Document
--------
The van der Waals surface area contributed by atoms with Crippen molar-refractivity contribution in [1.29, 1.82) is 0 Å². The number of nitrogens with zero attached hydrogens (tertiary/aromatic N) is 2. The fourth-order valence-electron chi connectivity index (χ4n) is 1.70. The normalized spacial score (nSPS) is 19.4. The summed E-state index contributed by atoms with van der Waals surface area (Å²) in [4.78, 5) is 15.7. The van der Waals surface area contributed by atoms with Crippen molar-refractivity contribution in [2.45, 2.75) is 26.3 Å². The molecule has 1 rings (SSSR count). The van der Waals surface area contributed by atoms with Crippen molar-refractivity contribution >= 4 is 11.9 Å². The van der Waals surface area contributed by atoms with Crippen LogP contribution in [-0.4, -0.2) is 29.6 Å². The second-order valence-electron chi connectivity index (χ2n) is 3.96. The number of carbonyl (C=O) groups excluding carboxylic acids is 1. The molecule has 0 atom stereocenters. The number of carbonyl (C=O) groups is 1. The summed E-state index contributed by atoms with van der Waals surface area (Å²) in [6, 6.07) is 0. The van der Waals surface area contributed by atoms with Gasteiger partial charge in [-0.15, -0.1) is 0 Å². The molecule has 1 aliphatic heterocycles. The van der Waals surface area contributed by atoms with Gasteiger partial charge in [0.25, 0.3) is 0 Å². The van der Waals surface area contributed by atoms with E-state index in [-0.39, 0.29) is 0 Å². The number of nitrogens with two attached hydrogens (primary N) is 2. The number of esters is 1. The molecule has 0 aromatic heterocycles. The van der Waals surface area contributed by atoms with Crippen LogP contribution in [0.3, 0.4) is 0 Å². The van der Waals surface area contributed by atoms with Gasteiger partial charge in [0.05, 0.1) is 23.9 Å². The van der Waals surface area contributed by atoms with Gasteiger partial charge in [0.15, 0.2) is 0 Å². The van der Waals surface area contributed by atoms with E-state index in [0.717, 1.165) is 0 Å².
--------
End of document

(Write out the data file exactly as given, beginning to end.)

The van der Waals surface area contributed by atoms with Crippen molar-refractivity contribution in [1.29, 1.82) is 0 Å². The number of nitrogens with zero attached hydrogens (tertiary/aromatic N) is 2. The fourth-order valence-electron chi connectivity index (χ4n) is 1.70. The normalized spacial score (nSPS) is 19.4. The summed E-state index contributed by atoms with van der Waals surface area (Å²) in [4.78, 5) is 15.7. The van der Waals surface area contributed by atoms with Crippen molar-refractivity contribution in [2.45, 2.75) is 26.3 Å². The molecule has 1 rings (SSSR count). The van der Waals surface area contributed by atoms with Crippen molar-refractivity contribution >= 4 is 11.9 Å². The van der Waals surface area contributed by atoms with Crippen LogP contribution in [-0.4, -0.2) is 29.6 Å². The second-order valence-electron chi connectivity index (χ2n) is 3.96. The number of carbonyl (C=O) groups excluding carboxylic acids is 1. The molecule has 0 atom stereocenters. The number of carbonyl (C=O) groups is 1. The summed E-state index contributed by atoms with van der Waals surface area (Å²) in [6, 6.07) is 0. The van der Waals surface area contributed by atoms with Gasteiger partial charge in [-0.15, -0.1) is 0 Å². The molecule has 1 aliphatic heterocycles. The van der Waals surface area contributed by atoms with Gasteiger partial charge in [0.25, 0.3) is 0 Å². The van der Waals surface area contributed by atoms with E-state index in [-0.39, 0.29) is 0 Å². The number of nitrogens with two attached hydrogens (primary N) is 2. The number of esters is 1. The molecule has 0 aromatic heterocycles. The van der Waals surface area contributed by atoms with Crippen LogP contribution in [0.3, 0.4) is 0 Å². The van der Waals surface area contributed by atoms with Gasteiger partial charge in [0.05, 0.1) is 23.9 Å². The van der Waals surface area contributed by atoms with Gasteiger partial charge in [0.15, 0.2) is 0 Å². The van der Waals surface area contributed by atoms with E-state index in [0.717, 1.165) is 0 Å².